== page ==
NMDA (N-Methyl-D-Aspartate) Receptor Antagonists

Medication Names:

Propoxyphene (Darvon®), Methadone, Ketamine

On Label Use:

Propoxyphene is a weak, short acting opioid analgesic

Methadone is a strong, long acting opioid analgesic

Ketamine is a dissociative anesthetic

Pain Use:

Propoxyphene is a mild NMDA receptor antagonist. It may also be useful at the end of downward titration of stronger opioids to prevent withdrawal.

Methadone is used as an opioid, but has mild NMDA receptor antagonist properties. It is the only strong opioid that has this quality.

Ketamine is used in oral preparations, IV delivery systems, in skin preparations via Organogel® and other delivery methods. Organogel® delivery can be compounded in various percentages. This seems to be the safest and best tolerated delivery system. It is useful against nerve pain and windup pain. This medication is best left to pain specialists

Therapeutic Benefit:

These medications can block NMDA glutamate receptors and decrease the wind-up pain so typical of chronic intractable pain. Wind-up causes an amplification of the incoming pain signal at the level of second degree neurons in the dorsal horn of the spinal cord. By blocking these receptors, not only is wind-up pain decreased, but tolerance to opioid medications can also be decreased. Ketamine has the added effect of blocking sodium channels.

Dose Range:

Propoxyphene and Methadone have no set dose ranges, but should be titrated up to effectiveness, versus side effect.

Ketamine has a very narrow therapeutic range when it is systemically absorbed. Organogel skin preparations appear to be quite safe with concentrations ranging from 1% to 15%. It should be applied to the affected area 2 to 3 times daily, until effective, then lowered to once daily.


All of these medications should be titrated up and watched for side effects.

Side Effects:

Propoxyphene- nausea, vomiting, drowsiness, irritability, loss of energy, constipation

Methadone- Dry mouth, blurred vision, drowsiness, constipation, urinary retention, forgetfulness, confusion,excessive perspiration, peripheral vasodilation, peripheral edema, depressed testosterone levels, and depression are among the more common side effects. Respiratory depression is less common, but quite serious and needs to be taken seriously. Euphoria is a side effect that makes these medications high risk for abuse, by drug addicts. The rate of addiction in patients without a history of addictive behavior is small. Physiologic dependency develops with regular use. Overdose can cause respiratory failure, obtundation, circulatory collapse and death.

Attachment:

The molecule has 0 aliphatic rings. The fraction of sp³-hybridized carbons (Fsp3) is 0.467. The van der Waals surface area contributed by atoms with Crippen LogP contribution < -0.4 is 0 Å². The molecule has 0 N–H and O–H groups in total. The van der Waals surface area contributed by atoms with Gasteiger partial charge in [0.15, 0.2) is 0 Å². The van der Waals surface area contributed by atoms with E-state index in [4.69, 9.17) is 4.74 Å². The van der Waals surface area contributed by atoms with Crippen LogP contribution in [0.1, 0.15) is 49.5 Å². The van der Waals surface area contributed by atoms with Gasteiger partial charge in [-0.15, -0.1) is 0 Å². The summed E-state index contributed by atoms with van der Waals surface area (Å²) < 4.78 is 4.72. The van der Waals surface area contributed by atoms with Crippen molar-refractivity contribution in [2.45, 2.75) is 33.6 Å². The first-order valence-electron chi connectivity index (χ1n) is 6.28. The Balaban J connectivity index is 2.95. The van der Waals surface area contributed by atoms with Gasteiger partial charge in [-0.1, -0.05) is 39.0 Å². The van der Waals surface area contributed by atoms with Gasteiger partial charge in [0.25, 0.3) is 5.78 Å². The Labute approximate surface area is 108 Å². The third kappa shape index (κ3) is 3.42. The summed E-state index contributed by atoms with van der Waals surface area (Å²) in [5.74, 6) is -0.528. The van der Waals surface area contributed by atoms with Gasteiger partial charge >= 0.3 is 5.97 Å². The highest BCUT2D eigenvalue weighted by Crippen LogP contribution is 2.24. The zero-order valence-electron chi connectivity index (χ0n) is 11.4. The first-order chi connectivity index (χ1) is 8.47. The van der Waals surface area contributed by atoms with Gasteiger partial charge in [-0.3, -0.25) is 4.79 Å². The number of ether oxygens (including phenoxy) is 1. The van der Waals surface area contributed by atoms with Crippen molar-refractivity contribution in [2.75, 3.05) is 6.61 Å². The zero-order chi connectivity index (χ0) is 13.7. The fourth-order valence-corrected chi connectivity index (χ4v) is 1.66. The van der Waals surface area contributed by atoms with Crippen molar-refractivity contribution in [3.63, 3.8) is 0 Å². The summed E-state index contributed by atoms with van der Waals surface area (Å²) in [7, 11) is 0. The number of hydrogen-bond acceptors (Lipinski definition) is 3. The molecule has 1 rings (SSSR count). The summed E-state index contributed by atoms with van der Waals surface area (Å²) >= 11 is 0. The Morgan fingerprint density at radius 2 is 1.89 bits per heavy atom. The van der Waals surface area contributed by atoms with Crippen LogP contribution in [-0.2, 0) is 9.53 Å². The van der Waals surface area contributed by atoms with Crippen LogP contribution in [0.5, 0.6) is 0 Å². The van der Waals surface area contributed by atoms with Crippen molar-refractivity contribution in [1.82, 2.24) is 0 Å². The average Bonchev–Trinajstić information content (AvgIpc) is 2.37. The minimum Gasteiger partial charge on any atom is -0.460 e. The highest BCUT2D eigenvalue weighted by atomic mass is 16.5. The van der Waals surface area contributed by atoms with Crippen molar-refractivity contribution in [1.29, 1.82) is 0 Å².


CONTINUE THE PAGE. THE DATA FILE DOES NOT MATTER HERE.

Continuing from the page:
Drug Interactions:

Additive problems of drowsiness, forgetfulness and confusion may occur with other CNS active medications.

Methadone and Amitriptyline should not be used together, due to potential cardiac arrhythmia problems.

Dependency or Abstinence Syndrome:

This is a significant issue with Propoxyphene and Methadone.. Even after a few weeks of regular use, these medications should be tapered off and not stopped abruptly. The first symptom of abstinence is increased pain. The next symptoms are goosebumps, chills, nausea, diarrhea, confusion, hallucinations and general feelings of flu-like symptoms. This can run from mild to severe and is generally not life threatening.

Dependency problems are a major issue, hence the schedule 2 nature of these medications. On the other hand these are the most useful medications in treating acute and chronic pain and as such should not be avoided because of fear of addiction in ones patients. If a physicians feel that their patient is an addict, but needs opioids, they should enlist the help of an Addictionologist in treating this group of patients. For other patients, physiologic dependency will develop with regular use of opioids, but this is easily managed by the treating physician.





Bay Area Pain Medical Associates provides the information as a guideline for physicians interested in up to date knowledge about the treatment of pain in their patients. We provide this as a public service without endorsing any specific treatment. Much of the medication used in managing pain is for "off label" use. Physicians using these medication are responsible for researching their efficacy, side effects, therapeutic benefits, interactions, titration and cessation, before deciding whether to use them in their practice. While we have provided information on these subjects, we do not feel this should serve as a substitute for looking up medications in standard texts and resources. When medications are left out of dosing, titration, drug interaction and side effect categories, it is because we do not think they should be used by anyone except for pain specialists.